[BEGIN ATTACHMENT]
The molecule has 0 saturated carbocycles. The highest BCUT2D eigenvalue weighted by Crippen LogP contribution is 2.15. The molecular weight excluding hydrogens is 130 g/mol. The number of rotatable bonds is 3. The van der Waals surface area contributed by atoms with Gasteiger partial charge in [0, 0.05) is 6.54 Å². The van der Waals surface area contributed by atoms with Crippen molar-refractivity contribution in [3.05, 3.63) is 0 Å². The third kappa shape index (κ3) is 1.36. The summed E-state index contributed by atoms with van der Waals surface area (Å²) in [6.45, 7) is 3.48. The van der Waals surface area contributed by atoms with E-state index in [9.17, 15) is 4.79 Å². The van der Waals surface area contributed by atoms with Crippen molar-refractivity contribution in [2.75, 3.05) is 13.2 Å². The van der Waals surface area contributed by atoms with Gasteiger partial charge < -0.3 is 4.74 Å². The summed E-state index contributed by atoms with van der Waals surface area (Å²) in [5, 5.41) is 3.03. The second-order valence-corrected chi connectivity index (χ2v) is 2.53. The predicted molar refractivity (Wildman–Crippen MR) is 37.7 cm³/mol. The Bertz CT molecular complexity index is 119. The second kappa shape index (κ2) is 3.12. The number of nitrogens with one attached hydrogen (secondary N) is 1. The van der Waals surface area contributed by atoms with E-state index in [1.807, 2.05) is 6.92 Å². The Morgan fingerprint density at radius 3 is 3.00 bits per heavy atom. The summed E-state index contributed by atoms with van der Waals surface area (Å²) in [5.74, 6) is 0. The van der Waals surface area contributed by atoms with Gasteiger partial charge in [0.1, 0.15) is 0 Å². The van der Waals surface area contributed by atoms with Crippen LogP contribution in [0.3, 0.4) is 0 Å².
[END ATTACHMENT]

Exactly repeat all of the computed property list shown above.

The molecule has 0 saturated carbocycles. The highest BCUT2D eigenvalue weighted by Crippen LogP contribution is 2.15. The molecular weight excluding hydrogens is 130 g/mol. The number of rotatable bonds is 3. The van der Waals surface area contributed by atoms with Gasteiger partial charge in [0, 0.05) is 6.54 Å². The van der Waals surface area contributed by atoms with Crippen molar-refractivity contribution in [3.05, 3.63) is 0 Å². The third kappa shape index (κ3) is 1.36. The summed E-state index contributed by atoms with van der Waals surface area (Å²) in [6.45, 7) is 3.48. The van der Waals surface area contributed by atoms with E-state index in [9.17, 15) is 4.79 Å². The van der Waals surface area contributed by atoms with Crippen molar-refractivity contribution in [2.75, 3.05) is 13.2 Å². The van der Waals surface area contributed by atoms with Gasteiger partial charge < -0.3 is 4.74 Å². The summed E-state index contributed by atoms with van der Waals surface area (Å²) in [5, 5.41) is 3.03. The second-order valence-corrected chi connectivity index (χ2v) is 2.53. The predicted molar refractivity (Wildman–Crippen MR) is 37.7 cm³/mol. The Bertz CT molecular complexity index is 119. The second kappa shape index (κ2) is 3.12. The number of nitrogens with one attached hydrogen (secondary N) is 1. The van der Waals surface area contributed by atoms with E-state index in [1.807, 2.05) is 6.92 Å². The Morgan fingerprint density at radius 3 is 3.00 bits per heavy atom. The summed E-state index contributed by atoms with van der Waals surface area (Å²) in [5.74, 6) is 0. The van der Waals surface area contributed by atoms with Gasteiger partial charge in [0.1, 0.15) is 0 Å². The van der Waals surface area contributed by atoms with Crippen LogP contribution in [0.3, 0.4) is 0 Å².